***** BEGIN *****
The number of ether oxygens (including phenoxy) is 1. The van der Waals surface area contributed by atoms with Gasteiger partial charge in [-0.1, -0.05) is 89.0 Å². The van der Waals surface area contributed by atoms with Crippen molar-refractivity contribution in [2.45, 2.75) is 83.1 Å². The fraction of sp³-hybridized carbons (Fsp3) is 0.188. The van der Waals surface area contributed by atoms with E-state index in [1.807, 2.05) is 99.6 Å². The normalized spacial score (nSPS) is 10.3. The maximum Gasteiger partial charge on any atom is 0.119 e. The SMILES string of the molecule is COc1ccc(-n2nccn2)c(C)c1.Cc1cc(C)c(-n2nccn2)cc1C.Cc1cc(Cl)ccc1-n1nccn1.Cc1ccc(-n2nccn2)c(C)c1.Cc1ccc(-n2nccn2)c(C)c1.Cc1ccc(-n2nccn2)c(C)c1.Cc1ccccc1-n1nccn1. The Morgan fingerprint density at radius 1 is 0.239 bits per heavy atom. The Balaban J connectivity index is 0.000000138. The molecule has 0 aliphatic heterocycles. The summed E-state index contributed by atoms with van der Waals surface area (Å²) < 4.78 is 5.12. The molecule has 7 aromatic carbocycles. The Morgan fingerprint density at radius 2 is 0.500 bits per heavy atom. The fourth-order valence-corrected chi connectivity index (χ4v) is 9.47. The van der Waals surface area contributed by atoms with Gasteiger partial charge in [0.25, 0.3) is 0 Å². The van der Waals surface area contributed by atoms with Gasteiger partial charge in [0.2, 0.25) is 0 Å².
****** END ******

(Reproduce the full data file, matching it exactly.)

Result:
The number of ether oxygens (including phenoxy) is 1. The van der Waals surface area contributed by atoms with Gasteiger partial charge in [-0.1, -0.05) is 89.0 Å². The van der Waals surface area contributed by atoms with Crippen molar-refractivity contribution in [2.45, 2.75) is 83.1 Å². The fraction of sp³-hybridized carbons (Fsp3) is 0.188. The van der Waals surface area contributed by atoms with E-state index in [1.807, 2.05) is 99.6 Å². The normalized spacial score (nSPS) is 10.3. The maximum Gasteiger partial charge on any atom is 0.119 e. The SMILES string of the molecule is COc1ccc(-n2nccn2)c(C)c1.Cc1cc(C)c(-n2nccn2)cc1C.Cc1cc(Cl)ccc1-n1nccn1.Cc1ccc(-n2nccn2)c(C)c1.Cc1ccc(-n2nccn2)c(C)c1.Cc1ccc(-n2nccn2)c(C)c1.Cc1ccccc1-n1nccn1. The Morgan fingerprint density at radius 1 is 0.239 bits per heavy atom. The Balaban J connectivity index is 0.000000138. The molecule has 0 aliphatic heterocycles. The summed E-state index contributed by atoms with van der Waals surface area (Å²) < 4.78 is 5.12. The molecule has 7 aromatic carbocycles. The Morgan fingerprint density at radius 2 is 0.500 bits per heavy atom. The fourth-order valence-corrected chi connectivity index (χ4v) is 9.47. The van der Waals surface area contributed by atoms with Gasteiger partial charge in [0.25, 0.3) is 0 Å². The van der Waals surface area contributed by atoms with Gasteiger partial charge in [0.2, 0.25) is 0 Å².